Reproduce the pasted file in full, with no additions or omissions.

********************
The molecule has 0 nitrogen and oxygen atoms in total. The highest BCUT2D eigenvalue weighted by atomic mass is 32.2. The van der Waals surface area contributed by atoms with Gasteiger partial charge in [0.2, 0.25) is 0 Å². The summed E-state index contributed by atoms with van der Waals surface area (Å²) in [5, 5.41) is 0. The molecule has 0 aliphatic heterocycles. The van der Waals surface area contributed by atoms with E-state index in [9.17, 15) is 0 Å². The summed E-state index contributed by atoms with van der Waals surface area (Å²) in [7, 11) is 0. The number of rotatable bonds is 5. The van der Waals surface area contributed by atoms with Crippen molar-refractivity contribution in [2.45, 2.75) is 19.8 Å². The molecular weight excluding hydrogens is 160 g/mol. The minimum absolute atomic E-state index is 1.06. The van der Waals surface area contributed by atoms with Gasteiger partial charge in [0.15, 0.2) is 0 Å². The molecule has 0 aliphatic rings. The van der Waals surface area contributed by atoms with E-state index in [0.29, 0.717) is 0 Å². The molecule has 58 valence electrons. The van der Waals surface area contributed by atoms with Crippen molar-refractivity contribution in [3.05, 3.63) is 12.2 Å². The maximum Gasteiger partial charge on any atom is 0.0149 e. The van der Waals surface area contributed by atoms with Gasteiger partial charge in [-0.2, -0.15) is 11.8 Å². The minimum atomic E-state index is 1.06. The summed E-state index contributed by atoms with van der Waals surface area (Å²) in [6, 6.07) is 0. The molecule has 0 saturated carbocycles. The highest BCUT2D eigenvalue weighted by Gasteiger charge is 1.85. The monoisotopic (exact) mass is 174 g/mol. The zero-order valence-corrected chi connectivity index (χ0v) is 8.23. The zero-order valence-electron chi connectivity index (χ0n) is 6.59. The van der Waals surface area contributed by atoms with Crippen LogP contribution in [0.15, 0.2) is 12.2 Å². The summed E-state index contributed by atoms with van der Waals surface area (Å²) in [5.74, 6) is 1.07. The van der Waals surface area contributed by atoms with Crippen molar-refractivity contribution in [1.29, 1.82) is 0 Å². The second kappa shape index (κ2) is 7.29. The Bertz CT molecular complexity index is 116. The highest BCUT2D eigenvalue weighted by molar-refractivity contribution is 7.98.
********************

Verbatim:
The molecule has 0 nitrogen and oxygen atoms in total. The highest BCUT2D eigenvalue weighted by atomic mass is 32.2. The van der Waals surface area contributed by atoms with Gasteiger partial charge in [0.2, 0.25) is 0 Å². The summed E-state index contributed by atoms with van der Waals surface area (Å²) in [5, 5.41) is 0. The molecule has 0 aliphatic heterocycles. The van der Waals surface area contributed by atoms with E-state index in [9.17, 15) is 0 Å². The summed E-state index contributed by atoms with van der Waals surface area (Å²) in [7, 11) is 0. The number of rotatable bonds is 5. The van der Waals surface area contributed by atoms with Crippen molar-refractivity contribution in [2.45, 2.75) is 19.8 Å². The molecular weight excluding hydrogens is 160 g/mol. The minimum absolute atomic E-state index is 1.06. The van der Waals surface area contributed by atoms with Gasteiger partial charge in [0.15, 0.2) is 0 Å². The molecule has 0 aliphatic rings. The van der Waals surface area contributed by atoms with E-state index in [0.29, 0.717) is 0 Å². The molecule has 58 valence electrons. The van der Waals surface area contributed by atoms with Crippen molar-refractivity contribution in [3.05, 3.63) is 12.2 Å². The maximum Gasteiger partial charge on any atom is 0.0149 e. The van der Waals surface area contributed by atoms with Gasteiger partial charge in [-0.2, -0.15) is 11.8 Å². The minimum atomic E-state index is 1.06. The summed E-state index contributed by atoms with van der Waals surface area (Å²) in [6, 6.07) is 0. The molecule has 0 saturated carbocycles. The highest BCUT2D eigenvalue weighted by Gasteiger charge is 1.85. The monoisotopic (exact) mass is 174 g/mol. The zero-order valence-corrected chi connectivity index (χ0v) is 8.23. The zero-order valence-electron chi connectivity index (χ0n) is 6.59. The van der Waals surface area contributed by atoms with Crippen LogP contribution in [0.15, 0.2) is 12.2 Å². The summed E-state index contributed by atoms with van der Waals surface area (Å²) in [5.74, 6) is 1.07. The van der Waals surface area contributed by atoms with Crippen molar-refractivity contribution in [1.29, 1.82) is 0 Å². The second kappa shape index (κ2) is 7.29. The Bertz CT molecular complexity index is 116. The highest BCUT2D eigenvalue weighted by molar-refractivity contribution is 7.98.